To describe the view as majestic would not do it justice, it is painful, nostalgia about a place not quite gone yet. Soon though it will be dismantled just like its brethren, once strong pillars of humanity’s futile attempt to control fire.
Just last year they were twelve still, always three or four within sight of each other, twelve strong willed men and women spending a summer of their lives above the treetops.
Books aplenty were read, written in midst the summer heat and during the occasional rain storm quenching fire on the ground while anyone sane would have feared for their lives at the tops. Twelve who would get to know one another better than their families did, connected for the rest of their lives even if they never met again.
But no twelve will follow. Next year, not even one will follow in my steps. Drones will fly, a fleet of them apparently less costly to maintain than a horde of idealistic volunteers. Heat sensors will spot the fires before smoke can even rise for the eye to pick up on it, and GPS will direct the hordes of prison inmate firefighters to their eighteen-hour shifts.
They will remain, the good and bad people switching the orange jumpsuits for the firefighter’s uniform, for a chance to prove their worth and shave a month of their time. Only next year they won’t rest at the foot of the tower, won’t have a place to hydrate and feed themselves and no one will fear for them when they return into the fires. Their names etched into the wooden tables will disappear, for many the last reminder of their existence when even their families were eager to forget about them. Some even came back, enough years ahead of them to make any month count.
Few of the fire watchers ever returned for a second year, for most it was a one-time, life changing experience. I would know, in my twelve years only five returned and only one came thrice. I remember her, a strong soul in her late twenties, resting in herself like few people can ever hope in a lifetime. The few words we exchanged on our radios still exhausted her desire for talking. I wonder where she turned to for her fix of silence since.
The ground level staff changed less, the driving and more frequent social encounters taking less toll on their mental states. I think Robert made it through sixteen years, seventeen maybe. We both know I won’t take him up on the offer for beers, it won’t be the same and we would only lament the old times.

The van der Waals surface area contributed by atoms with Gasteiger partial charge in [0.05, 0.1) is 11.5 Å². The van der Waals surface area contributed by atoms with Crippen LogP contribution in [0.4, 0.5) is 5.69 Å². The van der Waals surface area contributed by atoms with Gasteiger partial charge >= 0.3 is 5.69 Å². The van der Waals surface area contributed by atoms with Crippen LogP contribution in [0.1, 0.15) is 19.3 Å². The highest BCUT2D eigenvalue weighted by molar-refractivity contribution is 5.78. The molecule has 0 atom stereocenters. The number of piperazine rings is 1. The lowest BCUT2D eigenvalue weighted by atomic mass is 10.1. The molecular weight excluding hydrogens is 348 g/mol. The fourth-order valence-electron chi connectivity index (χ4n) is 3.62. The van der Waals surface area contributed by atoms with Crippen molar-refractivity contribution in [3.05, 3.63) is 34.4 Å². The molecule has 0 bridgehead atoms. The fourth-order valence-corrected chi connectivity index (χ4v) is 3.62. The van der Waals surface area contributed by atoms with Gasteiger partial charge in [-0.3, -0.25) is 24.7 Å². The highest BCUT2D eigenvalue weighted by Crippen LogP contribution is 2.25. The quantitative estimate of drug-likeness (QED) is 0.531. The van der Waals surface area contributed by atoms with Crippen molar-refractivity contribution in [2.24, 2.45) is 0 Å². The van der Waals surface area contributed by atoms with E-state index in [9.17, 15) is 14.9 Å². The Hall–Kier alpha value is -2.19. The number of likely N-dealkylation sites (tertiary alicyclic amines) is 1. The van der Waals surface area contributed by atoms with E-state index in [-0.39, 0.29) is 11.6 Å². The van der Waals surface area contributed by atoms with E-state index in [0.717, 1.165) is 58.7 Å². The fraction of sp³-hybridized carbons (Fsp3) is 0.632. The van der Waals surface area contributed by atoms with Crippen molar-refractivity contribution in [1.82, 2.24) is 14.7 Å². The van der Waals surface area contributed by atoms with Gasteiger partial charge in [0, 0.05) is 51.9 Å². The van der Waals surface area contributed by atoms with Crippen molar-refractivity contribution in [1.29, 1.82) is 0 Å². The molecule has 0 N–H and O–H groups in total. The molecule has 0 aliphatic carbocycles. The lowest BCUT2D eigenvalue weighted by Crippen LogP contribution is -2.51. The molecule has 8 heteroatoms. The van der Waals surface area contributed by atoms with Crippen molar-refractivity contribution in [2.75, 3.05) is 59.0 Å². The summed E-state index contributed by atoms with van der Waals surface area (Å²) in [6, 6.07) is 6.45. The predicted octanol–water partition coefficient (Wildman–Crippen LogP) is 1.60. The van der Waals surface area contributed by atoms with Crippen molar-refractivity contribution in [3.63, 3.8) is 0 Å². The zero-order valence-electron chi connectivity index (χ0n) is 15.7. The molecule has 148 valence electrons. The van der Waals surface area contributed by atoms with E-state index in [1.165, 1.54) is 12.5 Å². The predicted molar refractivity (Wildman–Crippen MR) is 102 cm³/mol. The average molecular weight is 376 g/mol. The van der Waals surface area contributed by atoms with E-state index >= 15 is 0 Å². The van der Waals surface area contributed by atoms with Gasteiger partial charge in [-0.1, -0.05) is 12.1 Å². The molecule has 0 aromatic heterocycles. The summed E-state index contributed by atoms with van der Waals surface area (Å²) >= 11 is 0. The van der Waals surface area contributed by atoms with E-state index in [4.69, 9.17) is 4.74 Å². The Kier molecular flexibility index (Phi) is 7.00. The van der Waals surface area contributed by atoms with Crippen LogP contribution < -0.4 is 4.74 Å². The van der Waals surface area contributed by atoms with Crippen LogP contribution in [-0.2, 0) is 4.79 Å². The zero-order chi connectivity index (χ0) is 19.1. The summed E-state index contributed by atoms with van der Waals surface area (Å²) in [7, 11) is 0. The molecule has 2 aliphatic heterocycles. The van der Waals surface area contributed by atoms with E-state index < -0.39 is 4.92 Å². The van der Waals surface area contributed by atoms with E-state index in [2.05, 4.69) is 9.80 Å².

It was a futile hope to think I could satisfy my hunger by just breathing the air even deeper this final summer, futile to think I could ever say goodbye to a place that has become a part of my life and identity. No other generation will come to hear the local legend of Mike, the weird loner in tower five, the one to ask if you have any questions. No one will ever ask again why I keep coming back. We will never have the big barbecue at summer's end again, where you get to meet the people whose voices you have grown so used to.
No one ever talks via radio anymore, they will never learn how your mind fills in the face of a person you have never seen, and how attached you can get to the soothing sound of a stranger's voice distorted by static. They will never know the mix of relief, pleasure, unfiltered happiness when your radio cackles in the morning to deliver a good morning, that audible smile as you imagine how the other might look, feel, start into their days just like you are.
I will ask the tear down crew to save me a piece of the wood, they will happily do so - and go home to their wives to tell them of the weird guy with more hair in his face than on his head who couldn’t let go of this ancient relic. The wives will think it romantic for a bit, spread the story a little further on the next wine and dine, then forget all about it like they rightfully should. I won’t. Been here too long, if the government allowed us to buy the land I would go into debt for the first time in my life.
It seems almost as if the forest is saying goodbye, too, with a tiny cloud of smoke rising up from a campfire not too far away. It’s always been a thrill, even after hundreds of times. You still can’t shake the feeling that this time it’s not gonna stay small. You get up, walk towards the window, stare out and try to gauge how thick or thin the puffs are. Mull over campfires really being the lesser evil, at least they are usually guarded and contained unlike those stray cigarettes or rain drops on spider webs forming a prism.
Nature wants to burn, it’s only us humans who can’t deal with the fear of losing what we built. Nature understands that everything is temporary, even a stretch of forest as large as this. Even a fire tower that has withstood decades at the front lines, that was never in real danger as long as the clearing around was regularly maintained, kept free of brushes and deadwood no flames could reach it.
Maybe I should call this in, one last ode to a lifestyle that will soon be forgotten. Maybe I should rush down, set fire to the bushes and hope it clears before the flames can reach the tower. They always told us how important it was to keep the clearings, well, clear, and they kept telling the story of that one tower that wasn’t occupied one summer and burned so bright even the steel melted down. No one would have escaped that, they said, and they were right.
There she finally comes, floating through the air so small you can barely see her. Four arms, rotors spinning at the top of their lungs, stabilizing itself against the high winds. Unable to change, forced to observe, we are the same, little drone. I smile as it pulls down to wiggle its wings at me, I wave, I go back inside.
The new generation is there, young and naive and ready to change the world. The world is in good hands, I can finally retire.Become a Patron and get an exclusive poem!